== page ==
Border Enforcement Is Not a Solution to the Problem
Critics believe that if there is stronger border enforcement, the problem of illegal immigration will be solved. The myth that we must secure our porous border before we can address the broken immigration system, and that the Administration and Congress are doing little to nothing to enforce it, is disproved by the facts:
- Since 2002, spending on immigration enforcement has steadily climbed and continues to climb in President Obama’s administration. Spending for U.S. Immigration and Customs Enforcement (ICE) and U.S. Customs and Border Protection (CBP) increased from fiscal year 2002, at almost $7.5 billion, to fiscal year 2010 over $17 billion. Over the past three years alone, Congress increased funding for CBP by over 23% – from $8.2 billion to $10.1 billion – and added an extra $1 billion for border infrastructure and security activities as part of the 2009 stimulus bill. Those investments more than doubled the number of border patrol agents, allowed for the completion of the Southwest border fence, and funded new border control technology such as unmanned aerial vehicles, cameras, radars, and sensors.
- Republican charges that the Obama administration is giving border security and immigration enforcement short shrift are false. In conjunction with the fact that border security spending and personnel have also increased in recent years, the deportation numbers show that an aggressive “enforcement-only” immigration policy built during the Bush Administration is still the status quo of the Obama Administration. As a result, partisan charges on border security and demands for even more immigration enforcement as a pretext for passing comprehensive immigration reform do not ring true in light of these numbers and this reality.
- The best way to secure the border is comprehensive immigration reform. The only way to truly secure the border is to enact comprehensive reform that complements professional and accountable border enforcement with measures that turn off the jobs magnet, ensure all workers are legal, and create a realistic mechanism for future legal immigration – all in a way that rings true with the best of America’s values. A strong majority of Americans support federal, comprehensive reform.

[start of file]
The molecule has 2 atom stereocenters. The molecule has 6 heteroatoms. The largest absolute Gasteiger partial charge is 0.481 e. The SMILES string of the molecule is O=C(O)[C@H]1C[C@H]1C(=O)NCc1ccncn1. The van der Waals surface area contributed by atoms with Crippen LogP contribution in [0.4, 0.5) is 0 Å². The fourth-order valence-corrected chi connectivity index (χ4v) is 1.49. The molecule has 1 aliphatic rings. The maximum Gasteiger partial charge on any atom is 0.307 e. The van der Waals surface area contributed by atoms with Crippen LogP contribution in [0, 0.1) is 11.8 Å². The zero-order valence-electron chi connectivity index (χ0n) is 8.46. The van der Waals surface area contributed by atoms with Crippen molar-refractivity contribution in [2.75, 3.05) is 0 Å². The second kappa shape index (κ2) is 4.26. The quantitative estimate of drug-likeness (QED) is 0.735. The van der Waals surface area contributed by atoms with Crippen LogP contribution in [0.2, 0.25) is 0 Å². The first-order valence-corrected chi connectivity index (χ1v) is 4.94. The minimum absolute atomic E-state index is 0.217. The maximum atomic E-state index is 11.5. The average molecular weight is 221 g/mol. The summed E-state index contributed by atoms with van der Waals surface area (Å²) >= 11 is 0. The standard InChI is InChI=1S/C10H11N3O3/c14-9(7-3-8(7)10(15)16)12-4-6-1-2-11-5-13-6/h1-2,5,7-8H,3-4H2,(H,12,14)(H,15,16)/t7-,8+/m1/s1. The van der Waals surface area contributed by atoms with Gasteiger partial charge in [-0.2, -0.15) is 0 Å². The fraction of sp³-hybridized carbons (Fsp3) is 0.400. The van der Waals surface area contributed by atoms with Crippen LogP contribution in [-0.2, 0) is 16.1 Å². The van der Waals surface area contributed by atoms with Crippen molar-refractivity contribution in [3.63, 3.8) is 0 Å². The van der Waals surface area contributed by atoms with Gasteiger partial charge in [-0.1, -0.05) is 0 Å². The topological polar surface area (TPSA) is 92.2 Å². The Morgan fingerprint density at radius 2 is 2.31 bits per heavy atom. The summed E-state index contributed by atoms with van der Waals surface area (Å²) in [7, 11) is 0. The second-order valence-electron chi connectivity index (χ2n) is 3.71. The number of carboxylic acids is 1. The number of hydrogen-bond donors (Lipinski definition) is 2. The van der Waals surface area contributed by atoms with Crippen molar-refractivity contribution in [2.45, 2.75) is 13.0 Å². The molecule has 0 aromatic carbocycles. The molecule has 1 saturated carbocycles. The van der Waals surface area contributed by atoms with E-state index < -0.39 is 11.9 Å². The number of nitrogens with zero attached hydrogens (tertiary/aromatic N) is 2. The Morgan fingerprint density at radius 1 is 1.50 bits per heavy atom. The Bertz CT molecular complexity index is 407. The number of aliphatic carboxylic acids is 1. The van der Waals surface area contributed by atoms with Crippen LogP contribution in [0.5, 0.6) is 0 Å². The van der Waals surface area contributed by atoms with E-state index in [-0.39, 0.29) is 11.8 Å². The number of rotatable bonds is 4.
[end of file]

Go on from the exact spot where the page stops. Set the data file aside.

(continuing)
Rather Than Hurting American Workers, Immigrants Strengthen Our Economy.
Critics blame immigrants for high unemployment and the struggling economy. Nothing could be farther from the truth.
- Pitting native-born American workers against immigrant workers creates a race to the bottom that is bad for all workers, and is not a real solution to get the economy back on track. What does the anti-immigrant lobby want? To send an unemployed auto worker from Detroit, someone who has traditionally enjoyed–and desperately wants–a good job with high wages and decent benefits, to California to pick strawberries for less pay, no benefits, and little worker safety? We need an economy that gives workers and families the chance to move up – not down — the economic ladder.
- High numbers of immigrants have no relation to high unemployment. Recent immigrants constitute 7.3 percent of the population in New Jersey, but only 0.8 percent of the population in Maine. Yet unemployment rates in both states are almost identical: 8.3 percent in New Jersey and 8.1 percent in Maine.
- Unemployed middle class native-born American workers are not interchangeable with immigrant workers. The claim that 16 million unemployed American workers would benefit from subtracting8million undocumented workers from thelabor force is false. Politicians who insist that higher wage but unemployed workers should take these lower wage jobs have to answer to the American worker who wants greater opportunity, not less.
- Mass deportation of 12 million people is impractical, will cost billions of dollars and take years to accomplish, if ever. And it is certainly not the way to get the economy back on track. The vast majority of Americans recognize that mass deportation of 12 million people is just not going to happen. Rooting out millions of hardworking immigrants and families, most of who have lived and worked in America for years overlook the simple fact that these families already are home.
- Immigration will strengthen the economy by increasing tax revenues.
- Workers with legal status stimulate the economy by spending more. Past studies have shown that once workers obtain legal status, they invest in education and banking, have high rates of home ownership and provide long-term economic benefits to their communities.
Despite the Spin, Immigrants Are Less Likely to Commit Crimes Than U.S. Citizens of the Same Socioeconomic Status.
Critics have a tendency to label undocumented immigrants as criminals, and claim that the only way to protect our communities is to fence off the border and to deport the 12 million who are already here without immigration status. The facts don’t support their fearmongering: three decades of data have shown immigration is consistently associated with lower rates of crime and incarceration.
- Disadvantaged urban neighborhoods are likely to have lower crime rates if they have large immigrant populations. One study concluded that, all other variables being equal, immigrants were 45% less likely to commit crimes than third-generation Americans.
- Though the number of undocumented immigrants in the United States has doubled since 1994, violent crime has fallen 34.2 percent, and property crime has fallen 26.4 percent.
- Comprehensive immigration reform would make communities safer by allowing police to focus on violent criminals. Comprehensive immigration reform would reduce crime by bringing undocumented immigrants, who are now easily victimized by criminals, out of the shadows and requiring them to register and clear background checks on their way to becoming legal.